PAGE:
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The EU’s empty threats to Musk

It’s objectively remarkable, on one level, how terrified some people seem to be about the prospect that free speech on one of the world’s largest social media platforms will be slightly less regulated than at present. Yesterday morning, the Irish Times chimed in, re-publishing a New York Times article which, more than a little hysterically, claims that “twitter under Musk will be a scary place”. Here are some direct quotes from the piece:

Female Twitter users, in particular, ought to worry about whether Musk will bring his apparent disdain for women to the company he is about to own. Twitter is already a toxic place for women who use it, particularly those of color.

With his legion of fans, Musk will command a gigantic megaphone and be free to plug his own investments, pooh-pooh sound health regulations and shout down critics.

Speaking freely: Does that sound like a better place?

Speaking of speaking freely, the Irish Times should be hoping that Mr. Musk is not aware of Irish libel or defamation laws, since claiming that he has “an apparent disdain for women” might well lead to an apology, and a little more, should he choose to pursue the matter.

And speaking even more freely, it is contemptible in its own way that an Irish newspaper would lower itself to publishing such rubbish. Elon Musk stands accused of acquiring a “gigantic megaphone” for his own ends. This conveniently ignores that Musk already commands a gigantic megaphone: Long before he purchased twitter, he was one of its top-20 most-followed users, with 85million people tuning in to read his thoughts. More, to put it mildly, than read the views that come from Tara Street. That he has so many followers suggests that his views are reasonably popular. The idea that a man whose every utterance makes news somewhere needs to spend 44billion to acquire a new megaphone is absurd.

Anyway, in the round, the concerns aired by the Irish Time amount to “Musk is a person who has the wrong views on the issues we care about”. It is not a serious criticism. It is simply a wail of fear that perhaps control over the internet will no longer rest exclusively with people with progressive political views.

And on that note, the EU has something to say, too:

THE EUROPEAN UNION has warned billionaire entrepreneur Elon Musk that Twitter will still have to comply with the EU’s new laws curbing the power of big tech.

“No matter the shareholders, Twitter will from now on have to totally adapt to European regulations,” said Breton, who handles the EU’s industrial policy portfolio and was a key backer of the new laws.

“The law will now be very clear, much clearer in Europe than in the United States, with more rules in Europe than in the United States,” he said.

Asked about a possible return of former US president Donald Trump to Twitter, Breton said that the DSA also regulates decisions on who to ban by setting conditions and possibilities for appeal.

We will have very clear, very precise, very democratic, very readable rules for deciding on bans,” Breton said. “With us, banishment will obviously be possible, in certain cases necessary, but under democratic control.”

This is an entirely empty threat. The EU may well be able to regulate the circumstances under which a person may be banned from twitter, or any other social media platform, but it does not and never will have the power to mandate that individual accounts be banned. This kind of thing – “putting bans under democratic control” – is designed to sound authoritative and foreboding, but really, what is the European Union going to do? Set up a shadow twitter moderation team that tells Twitter who is, and is not, allowed to continue posting? That would be before the European Courts, for a very quick decision, in short order. The EU might as well try and pass a law telling McDonalds which named individuals can, and cannot, buy a hamburger.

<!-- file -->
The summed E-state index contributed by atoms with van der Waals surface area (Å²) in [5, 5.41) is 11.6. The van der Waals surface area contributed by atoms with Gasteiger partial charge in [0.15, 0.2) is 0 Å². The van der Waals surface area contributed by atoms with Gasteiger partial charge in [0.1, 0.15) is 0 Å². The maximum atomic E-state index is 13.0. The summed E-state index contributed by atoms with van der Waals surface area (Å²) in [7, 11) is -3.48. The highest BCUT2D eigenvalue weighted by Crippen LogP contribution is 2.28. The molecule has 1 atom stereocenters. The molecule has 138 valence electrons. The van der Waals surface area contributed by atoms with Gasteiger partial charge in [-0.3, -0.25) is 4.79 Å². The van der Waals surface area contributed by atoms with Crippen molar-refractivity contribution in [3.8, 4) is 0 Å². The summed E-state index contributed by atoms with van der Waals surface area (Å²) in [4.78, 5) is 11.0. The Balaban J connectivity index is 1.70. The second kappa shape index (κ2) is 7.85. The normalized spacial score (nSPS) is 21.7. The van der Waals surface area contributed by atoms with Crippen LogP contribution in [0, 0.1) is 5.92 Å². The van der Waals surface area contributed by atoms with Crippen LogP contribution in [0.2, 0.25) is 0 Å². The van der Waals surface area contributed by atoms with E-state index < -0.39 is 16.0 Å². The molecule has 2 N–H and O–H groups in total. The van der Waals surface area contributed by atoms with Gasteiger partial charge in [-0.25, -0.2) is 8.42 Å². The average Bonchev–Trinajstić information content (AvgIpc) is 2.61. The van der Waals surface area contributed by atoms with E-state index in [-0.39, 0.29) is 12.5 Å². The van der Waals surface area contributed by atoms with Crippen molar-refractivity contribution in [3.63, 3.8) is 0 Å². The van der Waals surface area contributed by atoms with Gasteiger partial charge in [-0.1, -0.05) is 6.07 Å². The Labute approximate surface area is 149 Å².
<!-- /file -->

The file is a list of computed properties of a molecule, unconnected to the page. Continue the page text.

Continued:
The idea that the EU is going to tell Twitter that Donald Trump, for example, may post tweets that Americans can read, but that he cannot be read inside the EU, is laughable.

All of this is a form of what the kids these days are calling “cope”. I wrote yesterday that Musk will have to be careful not to allow his new baby become a free-for-all of holocaust denial and race-baiting, but at the same time, the idea that there is some foundational threat to democracy from people being able to talk about vaccine safety, or immigration, or transgenderism, or any of the other hot-button issues is a nonsense.

The meltdown about all of this has been very telling. This is a moment when political progressives, having long denied that the major social media companies have a thumb on the political scale, are now openly worrying that the thumb is being taken off the scale. The fear is one of loss: There is a palpable concern (though probably an overblown one) that the change in management at twitter will impact their political prospects.

That, I’m afraid, says much more about the present management of twitter than it does about Elon Musk.

It also makes this takeover something to celebrate, even if, in the long run, the changes to how the platform operates end up being reasonably minor. After all, when you fear what might happen if your opponents get to speak freely, you are really admitting your fear that what your opponents say might be popular.

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